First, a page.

Vijaya Raghunatha Tondaiman

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Vijaya Raghunatha Tondaiman
Raja of Pudukkottai
Reign 30 December 1789 – 1 February 1807
Predecessor Raya Raghunatha Tondaiman
Successor Vijaya Raghunatha Raya Tondaiman II
Born May 1759
Pudukkottai, Pudukkottai state
Died 1 February 1807 (aged 47)
Pudukkottai
House Pudukkottai
Father Thirumalai Raya Tondaiman

Raja Sri Vijaya Raghunatha Tondaiman Bahadur (c May 1759 – 1 February 1807) was the ruler of the pudukottai village from 30 December 1789 to 1 February 1807. [1]

Contents

Early life

Vijaya Raghunatha Tondaiman was born in May 1759 to Thirumalai Raya Tondaiman Sahib and was educated privately. [2]

Reign

Vijaya Raghunatha Tondaiman succeeded to the throne on the death of his first cousin, Raya Raghunatha Tondaiman, the Raja of Pudukkottai without any male heirs. [2] Vijaya Raghunatha's reign was a period of incessant wars in South India. Vijaya Raghunatha supported the British in the wars and in return for his services, he was given the title "Raja Bahadur" by Muhammed Ali Khan Wallajah, the Nawab of the Carnatic on 17 October 1796. [2] Vijaya Raghunatha played a pivotal role in Polygar Wars leading to the capture and arrest of Veerapandiya Kattabomman and his brother Oomaithurai by the British. [2] The British recognized his services by handing him the territory of Kilanilai in 1803. [2]

Raja Sri Raya Raghunatha Tondaiman was the ruler of Pudukkottai kingdom from 28 December 1769 to 30 December 1789.

South India Group of Southern Indian states

South India is the area including the five Indian states of Andhra Pradesh, Karnataka, Kerala, Tamil Nadu and Telangana, as well as the three union territories of Lakshadweep, Andaman and Nicobar Islands and Puducherry, occupying 19% of India's area. Covering the southern part of the peninsular Deccan Plateau, South India is bounded by the Bay of Bengal in the east, the Arabian Sea in the west and the Indian Ocean in the south. The geography of the region is diverse with two mountain ranges–the Western and Eastern Ghats, bordering the plateau heartland. Godavari, Krishna, Kaveri, Tungabhadra and Vaigai rivers are important non-perennial sources of water. Chennai, Bangalore, Hyderabad, Trivandrum, Coimbatore, Visakhapatnam, Madurai and Kochi are the largest urban areas.

The Polygar Wars or Palaiyakkarar Wars were wars fought between the Polygars (Palaiyakkarars) of the former Tirunelveli Kingdom in Tamil Nadu, India and the British East India Company forces between March 1799 to May 1802 or July 1805. The British finally won after carrying out gruelling protracted jungle campaigns against the Polygar armies. Many lives were lost on both sides and the victory over the Polygars brought large parts of the territories of Tamil Nadu under British control, enabling them to get a strong hold in Southern India.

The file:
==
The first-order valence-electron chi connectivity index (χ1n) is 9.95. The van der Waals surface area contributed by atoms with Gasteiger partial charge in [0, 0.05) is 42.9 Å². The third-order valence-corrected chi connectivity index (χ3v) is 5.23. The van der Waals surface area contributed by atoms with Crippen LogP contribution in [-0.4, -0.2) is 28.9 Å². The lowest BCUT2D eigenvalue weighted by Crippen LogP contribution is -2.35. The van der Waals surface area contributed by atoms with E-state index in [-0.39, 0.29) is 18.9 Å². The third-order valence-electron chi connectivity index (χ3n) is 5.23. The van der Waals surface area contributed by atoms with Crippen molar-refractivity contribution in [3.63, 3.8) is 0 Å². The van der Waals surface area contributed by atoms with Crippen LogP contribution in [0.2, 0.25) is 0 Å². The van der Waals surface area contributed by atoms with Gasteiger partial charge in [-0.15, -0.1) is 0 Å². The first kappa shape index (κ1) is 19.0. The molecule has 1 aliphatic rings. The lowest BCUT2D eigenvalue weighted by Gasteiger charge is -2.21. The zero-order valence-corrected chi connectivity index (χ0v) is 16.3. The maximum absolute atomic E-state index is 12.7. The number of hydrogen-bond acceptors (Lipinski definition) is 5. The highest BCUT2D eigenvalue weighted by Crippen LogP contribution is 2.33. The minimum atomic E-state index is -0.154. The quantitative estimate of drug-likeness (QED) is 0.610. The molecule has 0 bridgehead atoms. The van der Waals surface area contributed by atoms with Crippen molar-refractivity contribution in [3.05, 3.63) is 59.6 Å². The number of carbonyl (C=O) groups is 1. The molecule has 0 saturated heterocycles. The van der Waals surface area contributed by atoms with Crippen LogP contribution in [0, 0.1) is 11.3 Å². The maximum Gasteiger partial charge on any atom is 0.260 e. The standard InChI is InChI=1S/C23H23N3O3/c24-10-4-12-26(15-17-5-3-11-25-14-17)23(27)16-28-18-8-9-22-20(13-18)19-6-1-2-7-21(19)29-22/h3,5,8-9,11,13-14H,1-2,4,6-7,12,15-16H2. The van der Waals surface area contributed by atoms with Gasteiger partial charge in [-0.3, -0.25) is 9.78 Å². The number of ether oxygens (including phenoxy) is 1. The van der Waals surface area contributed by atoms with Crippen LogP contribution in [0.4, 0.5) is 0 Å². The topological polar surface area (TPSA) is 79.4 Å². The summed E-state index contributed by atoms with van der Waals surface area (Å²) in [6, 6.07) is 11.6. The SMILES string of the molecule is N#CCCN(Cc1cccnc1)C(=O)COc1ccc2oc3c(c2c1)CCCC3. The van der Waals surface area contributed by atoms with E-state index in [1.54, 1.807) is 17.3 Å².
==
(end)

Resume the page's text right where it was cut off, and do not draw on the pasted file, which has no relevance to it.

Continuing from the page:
The Thanjavur Maratha kingdom was annexed by the British East India Company in 1799, followed by the Ramnad and Sivaganga kingdoms which were reduced to the status of zamindari estates. The annexation of the Carnatic kingdom in 1801 made the British East India Company, the paramount power in South India. Pudukkottai was allowed to remain independent in recognition of the services the Tondaiman kings had rendered to the company.

Thanjavur Maratha kingdom

The Thanjavur Maratha kingdom of the Bhonsle dynasty was a principality of Tamil Nadu between the 17th and 19th centuries. Their native language was Marathi. Venkoji was the founder of the dynasty.

Ramnad estate

The estate of Ramnad was a permanently settled zamindari estate that existed in the Ramnad subdivision of the Madura district and later Ramnad district of the erstwhile Madras Presidency in British India from 1801 to 1949.

The estate of Sivaganga, as per British records also known as Kingdom of the Lesser Marava, was a permanently settled zamindari estate in the Ramnad sub-division of Madura district, Madras Presidency, British India. Along the estate of Ramnad, it formed one of the two zamindari estates of Ramnad subdivision.

Family

Vijaya Raghunatha Tondaiman married Rani Brihannayaki Ayi Sahib and later, Rani Ayi Ammani Ayi Sahib. [2] Vijaya Raghunatha Tondaiman had five sons of whom two survived him. [2]

Raja Sri Raghunatha Tondaiman Bahadur was the ruler of the princely state of Pudukkottai from 4 June 1825 to 13 July 1839.

Death

Vijaya Raghunatha Tondaiman died on 1 February 1807 at the age of 47. The junior queen Rani Ayi Ammani Ayi Sahib committed sati . [2]

Notes

  1. "Indian Princely States K-Z". Ben Cahoon. 2000.
  2. 1 2 3 4 5 6 7 8 "Pudukkottai 2". Tondaiman Dynasty. Christopher Buyers.

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